Psichiatria

How to Harness Your Anxiety

Research shows that we can tame anxiety to use it as a resource.

Anxiety has long been one of the most feared enemies in our emotional canon. We fear its arrival, feel helpless and trapped under its spell, and grant it power to overtake us in new, exciting and challenging situations. But what if we’ve been going about it all wrong?

Research shows that anxiety can actually be a pathway to our best selves. A range of new neuroscience, along with ideas from ancient philosophy, Charles Darwin, early social scientists and positive psychology, have all pointed in this direction.

To be sure, severe anxiety can be debilitating. But for many people who experience it at more moderate levels it can be helpful, if we are open enough to embrace and reframe it.

For example, if anxiety is holding you back from applying for a new job, tell yourself that the feeling of your heart racing, which you thought was the discomfort of anxiety, is actually a crackle of excitement. This can help motivate you to apply for the job rather than shrinking from the opportunity.

Anxiety has often been linked to the “primitive” part of our brain, an “irrational” remnant left over from our time in the savanna dodging wild animals. This framing can make anxiety doubly problematic: it is seen as both destructive and useless. Most coping strategies based in cognitive behavior therapy likewise assume this view of anxiety and strive to eradicate, or at least quiet, it. And we have learned to fear it.

For a variety of reasons, we are engaged in a feedback loop with anxiety. Fearing it, and in response, trying to avoid it or push it down, is part of what can make it such a problem for us. It feels like an obstacle because we have been treating it as such. But the less we fear anxiety and can embrace it, the more useful and helpful it can be.

A large-scale study from the University of Wisconsin in 2012 demonstrated that how we think about anxiety and stress can change how those feelings impact us. Regardless of actual stress levels, the less harmful you believe the feeling is, the less harmful it will be. “Our minds aren’t passive observers simply perceiving reality,” the Stanford research scientist Alia Crum explained in a speech at, of all places, the World Economic Forum. “Our minds actually change reality. In other words the reality we will experience tomorrow is in part a product of the mind-sets we hold today.”

Here are three ways to tap into anxiety as a resource.

1. Think of anxiety as a signal
You don’t have to like the experience of anxiety to use it effectively. It’s designed to be uncomfortable so you pay attention and do what you need to make it stop. Much like a baby’s cry, anxiety lets you know there is an issue that needs addressing. Just as you try to figure out why the baby is in distress and resolve it, you must work to determine what your anxiety is trying to tell you. Once you determine that and start executing solutions, you’ll notice the anxiety begins to dissipate.

2. Label the feeling to steer your experience
Naming anxiety — and then renaming it — allows you to process its message rather than just react to its discomfort. This reduces distress and activates better emotional regulation, problem solving and planning.

Nervous you may have upset someone? Reframe worry into care about a person who matters.

Terrified about going out on that first date? Consider that your heart is beating fast at the possibility of it going well.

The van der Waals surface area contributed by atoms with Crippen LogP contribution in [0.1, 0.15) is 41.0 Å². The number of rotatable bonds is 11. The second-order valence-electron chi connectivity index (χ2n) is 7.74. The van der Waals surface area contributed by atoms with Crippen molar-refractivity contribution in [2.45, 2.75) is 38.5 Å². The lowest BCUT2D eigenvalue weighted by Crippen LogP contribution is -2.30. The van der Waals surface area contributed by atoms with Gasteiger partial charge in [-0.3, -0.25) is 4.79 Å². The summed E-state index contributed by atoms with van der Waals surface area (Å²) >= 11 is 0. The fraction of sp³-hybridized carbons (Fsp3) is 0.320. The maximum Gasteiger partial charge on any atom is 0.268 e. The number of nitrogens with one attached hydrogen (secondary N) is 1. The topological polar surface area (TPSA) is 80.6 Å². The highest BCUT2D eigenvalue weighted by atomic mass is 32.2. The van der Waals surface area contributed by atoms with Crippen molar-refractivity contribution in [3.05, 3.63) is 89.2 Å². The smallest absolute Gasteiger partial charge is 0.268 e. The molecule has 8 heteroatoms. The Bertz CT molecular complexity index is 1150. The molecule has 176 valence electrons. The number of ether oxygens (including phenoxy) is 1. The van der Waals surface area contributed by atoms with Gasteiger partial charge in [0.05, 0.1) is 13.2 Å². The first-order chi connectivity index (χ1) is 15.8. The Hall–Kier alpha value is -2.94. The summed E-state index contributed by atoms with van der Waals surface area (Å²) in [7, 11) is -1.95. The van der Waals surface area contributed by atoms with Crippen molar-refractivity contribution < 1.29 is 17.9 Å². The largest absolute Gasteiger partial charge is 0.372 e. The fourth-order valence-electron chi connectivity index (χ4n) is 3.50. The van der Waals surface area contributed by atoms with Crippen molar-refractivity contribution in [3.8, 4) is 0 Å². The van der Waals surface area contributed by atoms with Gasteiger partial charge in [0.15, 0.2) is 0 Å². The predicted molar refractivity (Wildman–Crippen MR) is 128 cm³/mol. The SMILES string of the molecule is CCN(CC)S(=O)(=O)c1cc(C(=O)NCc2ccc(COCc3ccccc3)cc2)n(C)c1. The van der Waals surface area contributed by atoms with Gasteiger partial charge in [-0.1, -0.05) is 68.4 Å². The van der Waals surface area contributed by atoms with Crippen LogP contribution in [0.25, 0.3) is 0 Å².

How you label your experience is 100 percent in your control. You can then channel anxiety into a resource you can use to your advantage.

A study published in July from the University of Illinois on brain personality traits and brain volume confirmed that a positive attitude can boost our brain’s ability to manage discomfort. When you start to see how anxiety can work for you, you open up more possibilities for how you can channel it.

3. Aim for the sweet spot
While an overload of anxiety can be detrimental, it is also problematic to have none (sociopaths, for example, tend not to have any). Amoderate amount of anxiety promotes optimal functioning, even if the unexpected energy might throw you off. If you understand what anxiety is trying to do, you don’t have to view — and treat — it as an enemy. Anxiety about meeting a deadline, for example, can fuel the focus and energy we need to meet it, especially when tired and prone to distraction. Anxiety keeps us on our toes and focused. In our noisy, busy lives, it is often simply a call to pay attention to the thing that needs our attention.

Understanding anxiety’s inherent motivation, and being clear about your feelings, can help us thrive, according to a German study published last year. Deciding you can handle your anxiety, even if it’s unwelcome, is one of the most effective things you can do to limit its escalation. Just as fearing anxiety increases it, embracing anxiety dissipates it to a point where it’s useful.

What this new research and approach offers is something we could all use a bit more of when it comes to anxiety: hope. The hope rises from the realization that we are in control. Instead of being overtaken by our anxiety, we can partner with it. Not only can we control how we think about anxiety, we can actually change how we experience it.

Taking charge of your mind-set, your emotional labeling and your behavior is how you partner with anxiety and reclaim control.

Dr. Alicia Clark is a psychologist and author of “Hack Your Anxiety: How to Make Anxiety Work for You in Life, Love, and All That You Do.”

https://www.nytimes.com/2018/10/16/well/mind/how-to-harness-your-anxiety.html?rref=collection%2Ftimestopic%2FPsychology%20and%20Psychologists&fbclid=IwAR3G48fUUkKlQskgsC3VDVzCtWpRj2Rf8j0zzxsLmck3UX8TmPuz4_7C9gA

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